Torque, also known as the moment of a force, is defined as the product of a force and the perpendicular distance from the line of action to the pivot.

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Torque

Torque is the rotational equivalent of force.

What if the force isn't perpendicular to the beam?

\(\Gamma=Fr\sin \theta\)

\(\Gamma\) is torque (Nm)

\(F\) is the force acting (N)

\(r\) is the distance between the line of action of the force and the pivot

\(\theta\) is the angle between the force direction and the beam

A couple is a body with two equal and opposite forces acting on it, at opposite ends. These forces combine to increase the torque on the body.

In this case, the total torque acting is:

\(\Gamma=Fr\sin 90+Fr\sin 90\)

\(\Gamma=2Fr\)

Watch the effect of a couple on a rod.

Stretch for 7

Moment of inertia

Moment of inertia is the rotational equivalent of mass. The moment of inertia of a rigid body is defined as the sum of the products of the mass and the squares of their distance from the pivot of all the particles in the body.

\(I=\sum mr^2\)

\(I\) is moment of intertia (kgm^{2})

\(m\) is the mass of a discrete section of the body (kg)

\(r\) is the distance between the centre of mass of the discrete section and the pivot (m)

The moment of inertia of some bodies is easy to calculate. You will have to do this for yourself in the exam.

For 3 point masses orbitting a common pivot on massless rods, the moment of inertia is the sum of the moment of inertia of the objects: \(I =M_1{r_1}^2+M_2{r_2}^2+M_3{r_3}^2\)

For a loop rotating around its centre, all particles can be assumed to be a constant distance from the pivot and so the total mass is at the radius: \(I =mr^2\)

The moment of inertia of more complex 3-dimensional shapes is harder to calculate and involves challenging integration from first principles. You will be given the equation for the moment of inertia in the exam. Note that there may be several different moment of intertia values for the same object, depending on the location of the pivot.

The moment of inertia of a disc is equal to \({1\over 2} MR^2\). Which of the following discs, when rotated about the centre, has the largest moment of inertia?

A ship captain exerts equal and opposite forces of 5 N on the outermost points of her 1.5 m helm (steering wheel). What is the resultant torque of this couple?

The resultant torque is the sum of each clockwise moment = \(2 \times 5 \text{ N}\times0.75\text{ m}=7.5\text { Nm}\)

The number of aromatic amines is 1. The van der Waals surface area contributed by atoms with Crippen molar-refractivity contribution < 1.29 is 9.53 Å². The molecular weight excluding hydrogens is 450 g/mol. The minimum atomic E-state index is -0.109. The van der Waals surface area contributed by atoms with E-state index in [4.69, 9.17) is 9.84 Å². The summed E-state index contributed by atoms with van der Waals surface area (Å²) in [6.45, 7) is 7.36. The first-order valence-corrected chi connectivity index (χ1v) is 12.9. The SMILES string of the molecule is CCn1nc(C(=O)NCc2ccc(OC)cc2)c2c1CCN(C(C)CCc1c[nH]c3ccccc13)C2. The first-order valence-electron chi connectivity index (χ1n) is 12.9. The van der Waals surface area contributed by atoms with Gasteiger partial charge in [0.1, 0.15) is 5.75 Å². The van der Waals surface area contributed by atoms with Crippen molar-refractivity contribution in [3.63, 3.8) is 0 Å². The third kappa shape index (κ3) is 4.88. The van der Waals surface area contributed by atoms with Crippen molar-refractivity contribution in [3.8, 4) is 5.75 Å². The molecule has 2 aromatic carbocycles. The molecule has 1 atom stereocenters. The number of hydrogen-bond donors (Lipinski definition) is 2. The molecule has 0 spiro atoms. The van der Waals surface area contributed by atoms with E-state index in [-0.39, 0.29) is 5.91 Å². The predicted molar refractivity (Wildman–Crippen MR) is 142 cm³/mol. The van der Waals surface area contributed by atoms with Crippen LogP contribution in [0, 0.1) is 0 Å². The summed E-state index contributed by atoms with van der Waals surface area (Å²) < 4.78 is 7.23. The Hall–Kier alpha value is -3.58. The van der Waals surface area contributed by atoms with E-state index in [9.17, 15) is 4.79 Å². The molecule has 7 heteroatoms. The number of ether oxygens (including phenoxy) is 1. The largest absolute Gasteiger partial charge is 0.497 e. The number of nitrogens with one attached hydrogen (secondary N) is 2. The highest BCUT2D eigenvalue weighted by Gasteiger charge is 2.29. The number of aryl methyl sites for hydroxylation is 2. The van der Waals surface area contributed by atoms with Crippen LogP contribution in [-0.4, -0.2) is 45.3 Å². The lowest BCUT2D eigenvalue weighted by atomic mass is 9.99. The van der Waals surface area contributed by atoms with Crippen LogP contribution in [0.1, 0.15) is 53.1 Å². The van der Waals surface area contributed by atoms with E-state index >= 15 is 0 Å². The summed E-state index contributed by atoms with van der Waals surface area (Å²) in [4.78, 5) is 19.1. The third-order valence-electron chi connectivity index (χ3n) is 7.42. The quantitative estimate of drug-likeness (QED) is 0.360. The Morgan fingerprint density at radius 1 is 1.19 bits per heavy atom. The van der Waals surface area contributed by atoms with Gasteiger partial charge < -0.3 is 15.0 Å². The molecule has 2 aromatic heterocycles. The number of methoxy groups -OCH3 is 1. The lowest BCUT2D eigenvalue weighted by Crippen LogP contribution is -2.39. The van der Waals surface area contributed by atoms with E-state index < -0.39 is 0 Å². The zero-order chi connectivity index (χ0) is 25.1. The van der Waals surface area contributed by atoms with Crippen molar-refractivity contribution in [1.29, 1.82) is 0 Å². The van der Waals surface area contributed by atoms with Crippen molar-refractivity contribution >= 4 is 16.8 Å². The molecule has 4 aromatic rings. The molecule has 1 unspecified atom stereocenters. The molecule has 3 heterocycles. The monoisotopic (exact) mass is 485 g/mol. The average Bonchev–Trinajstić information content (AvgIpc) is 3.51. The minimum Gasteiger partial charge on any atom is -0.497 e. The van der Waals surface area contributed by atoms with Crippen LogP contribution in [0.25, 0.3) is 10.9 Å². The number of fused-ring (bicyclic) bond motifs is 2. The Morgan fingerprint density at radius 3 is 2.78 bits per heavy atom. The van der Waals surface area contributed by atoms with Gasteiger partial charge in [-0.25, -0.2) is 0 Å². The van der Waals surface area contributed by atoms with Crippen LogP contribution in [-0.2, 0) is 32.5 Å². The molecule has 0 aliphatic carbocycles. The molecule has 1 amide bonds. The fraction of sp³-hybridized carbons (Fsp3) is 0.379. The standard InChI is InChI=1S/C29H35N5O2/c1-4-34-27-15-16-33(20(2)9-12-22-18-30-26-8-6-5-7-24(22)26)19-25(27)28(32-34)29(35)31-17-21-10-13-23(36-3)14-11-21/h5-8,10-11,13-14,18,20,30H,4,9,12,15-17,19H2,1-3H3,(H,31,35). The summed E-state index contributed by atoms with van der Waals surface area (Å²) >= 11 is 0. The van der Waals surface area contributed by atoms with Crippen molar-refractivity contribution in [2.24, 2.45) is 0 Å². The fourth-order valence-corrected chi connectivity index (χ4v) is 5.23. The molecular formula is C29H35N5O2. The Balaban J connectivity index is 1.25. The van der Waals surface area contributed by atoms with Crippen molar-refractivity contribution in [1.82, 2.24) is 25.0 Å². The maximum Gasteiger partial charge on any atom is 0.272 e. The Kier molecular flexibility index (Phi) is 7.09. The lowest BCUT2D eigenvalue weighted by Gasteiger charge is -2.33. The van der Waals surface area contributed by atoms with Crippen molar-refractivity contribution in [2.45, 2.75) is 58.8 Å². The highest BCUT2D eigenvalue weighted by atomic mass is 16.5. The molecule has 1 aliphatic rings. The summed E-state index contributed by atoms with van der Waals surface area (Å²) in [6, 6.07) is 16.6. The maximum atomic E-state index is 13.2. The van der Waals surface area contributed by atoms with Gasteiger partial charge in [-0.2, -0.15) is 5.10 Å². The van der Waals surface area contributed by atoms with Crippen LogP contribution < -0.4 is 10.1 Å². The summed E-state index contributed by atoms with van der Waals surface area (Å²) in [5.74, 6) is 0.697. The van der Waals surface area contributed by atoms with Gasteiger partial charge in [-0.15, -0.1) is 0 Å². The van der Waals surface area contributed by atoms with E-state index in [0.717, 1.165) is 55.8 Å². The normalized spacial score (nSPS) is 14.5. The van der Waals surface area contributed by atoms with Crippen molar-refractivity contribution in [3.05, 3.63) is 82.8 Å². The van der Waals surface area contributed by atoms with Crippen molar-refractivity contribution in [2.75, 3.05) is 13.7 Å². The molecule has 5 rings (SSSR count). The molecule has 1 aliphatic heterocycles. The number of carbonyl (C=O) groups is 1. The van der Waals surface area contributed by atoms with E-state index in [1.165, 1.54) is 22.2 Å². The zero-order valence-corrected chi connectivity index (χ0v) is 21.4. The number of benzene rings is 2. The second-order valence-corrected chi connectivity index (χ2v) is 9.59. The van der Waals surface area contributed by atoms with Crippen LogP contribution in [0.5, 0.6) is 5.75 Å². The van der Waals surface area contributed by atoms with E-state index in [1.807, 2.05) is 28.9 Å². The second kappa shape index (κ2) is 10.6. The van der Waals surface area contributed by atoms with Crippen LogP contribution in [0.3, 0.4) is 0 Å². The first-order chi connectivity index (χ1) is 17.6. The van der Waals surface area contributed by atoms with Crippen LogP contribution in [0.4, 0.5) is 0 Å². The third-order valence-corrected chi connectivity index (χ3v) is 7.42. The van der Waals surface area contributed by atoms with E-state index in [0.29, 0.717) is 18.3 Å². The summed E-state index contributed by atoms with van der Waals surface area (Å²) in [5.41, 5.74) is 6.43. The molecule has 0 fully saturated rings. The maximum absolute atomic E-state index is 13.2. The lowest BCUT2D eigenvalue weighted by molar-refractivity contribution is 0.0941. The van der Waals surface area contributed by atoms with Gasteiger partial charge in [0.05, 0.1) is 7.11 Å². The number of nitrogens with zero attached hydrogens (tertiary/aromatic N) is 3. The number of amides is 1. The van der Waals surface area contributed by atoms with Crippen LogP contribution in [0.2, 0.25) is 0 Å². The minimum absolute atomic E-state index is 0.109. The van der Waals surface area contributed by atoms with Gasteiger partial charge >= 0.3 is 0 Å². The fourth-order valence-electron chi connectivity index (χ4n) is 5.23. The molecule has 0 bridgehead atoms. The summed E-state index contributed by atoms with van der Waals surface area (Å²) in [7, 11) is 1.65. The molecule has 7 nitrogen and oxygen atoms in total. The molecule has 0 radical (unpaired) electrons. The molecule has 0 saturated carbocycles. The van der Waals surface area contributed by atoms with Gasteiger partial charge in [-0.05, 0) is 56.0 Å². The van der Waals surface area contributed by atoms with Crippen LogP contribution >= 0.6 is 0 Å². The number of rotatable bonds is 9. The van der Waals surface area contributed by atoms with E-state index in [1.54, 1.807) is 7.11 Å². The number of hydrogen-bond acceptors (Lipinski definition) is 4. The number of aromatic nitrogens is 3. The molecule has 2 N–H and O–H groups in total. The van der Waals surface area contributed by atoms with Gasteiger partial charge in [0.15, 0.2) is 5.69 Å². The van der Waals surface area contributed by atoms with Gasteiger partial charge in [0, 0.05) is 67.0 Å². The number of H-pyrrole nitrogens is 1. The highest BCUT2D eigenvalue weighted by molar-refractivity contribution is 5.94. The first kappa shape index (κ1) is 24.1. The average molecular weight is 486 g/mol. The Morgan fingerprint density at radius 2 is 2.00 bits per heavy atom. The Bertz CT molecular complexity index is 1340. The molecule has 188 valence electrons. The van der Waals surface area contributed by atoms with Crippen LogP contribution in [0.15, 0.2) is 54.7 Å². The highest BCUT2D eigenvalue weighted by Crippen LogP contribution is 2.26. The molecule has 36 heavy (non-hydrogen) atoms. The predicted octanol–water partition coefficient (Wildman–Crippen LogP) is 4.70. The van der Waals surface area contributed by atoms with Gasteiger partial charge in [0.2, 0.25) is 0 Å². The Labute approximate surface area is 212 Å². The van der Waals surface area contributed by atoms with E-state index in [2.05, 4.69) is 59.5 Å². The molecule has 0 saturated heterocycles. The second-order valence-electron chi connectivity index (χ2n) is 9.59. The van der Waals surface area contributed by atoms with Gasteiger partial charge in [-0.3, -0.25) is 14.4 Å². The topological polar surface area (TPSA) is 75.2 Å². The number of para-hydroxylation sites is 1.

A ladder length 3 m and mass 45 kg rests against a wall at an angle of 40° to the horizontal. Calculate the clockwise moment of the ladder's weight about the point where ladder touches the ground.

The line of action of the weight is vertical. The perpendicular distance of this vertical line to the pivot is \(1.5\cos40\). The moment \(=45\times 10 \times 1.5\cos40=520 \text{ Nm}\).

The diagram shows two forces acting on a bar.

The sum of the torques about C is

Torque = force x perpendicular distance to pivot. Notice that \(F_1\) produces a clockwise torque and \(F_2\) produces an anticlockwise torque. Another correct answer would have been:

\(F_1(a+b+c)-F_2c\)

HINT: When looking for the distance between the pivot and \(F_1\), try blocking out \(F_2\) mentally (or with your finger) to ensure that you use the total distance.

The diagram shows two forces acting on a bar.

The sum of the torques about A is

Torque = force x perpendicular distance to pivot. There is no force acting beyond point B, so we can ignore distance \(c\). Both torques act in a clockwise direction around A.

A force acts on a bar as shown.

The torque about A is

The component of \(F\) perpendicular to the bar is \(F\sin a\).

The diagram shows two forces acting on a bar.

If \(F_1= F_2\) the torques would be balanced about point

A trick question - but for good reason! Translationally, the bar would be in linear equilibrium because of equal and opposite forces (remember Mechanics!). Rotationally, there is no position about which these torques would balance unless we could change one of their directions or magnitudes.

A force \(F\) acts on a rod of length \(L\).

The torque about A is

If \(\theta\) is the angle between the force and rod, then \(\Gamma = FL \sin{\theta}\)

\(\sinθ = {3\over 5}\) (it's a \(345\) triangle, so this question can be answered without a calculator)

Four identical small masses are attached to two massless rods as shown.

The ratio of moment of inertia about axis f to moment of inertia about axis g is

Since the masses are small, we can ignore the moment of inertia of the masses on the axis.

The masses are the same so \(I\) is proportional to \(r^2\). About axis f, the distance to the masses is half that about axis g, so the moment of inertia is one quarter.

Four identical small masses are attached to two massless rods as shown.

If the moment of inertia about axis f is \(2mr^2\), the moment of inertia about axis h is

Since the masses are small, we can ignore the moment of inertia of the masses on the axis.

If \(I_f = 2mr^2\) then the mass of blue dots \(=m\) and side of square \(= r\)\(\Rightarrow I_h = 2mr^2 + 2m(2r)^2\).

Alternatively, recall the previous response: \(I_h=I_g+I_f=4I_f+I_f\)

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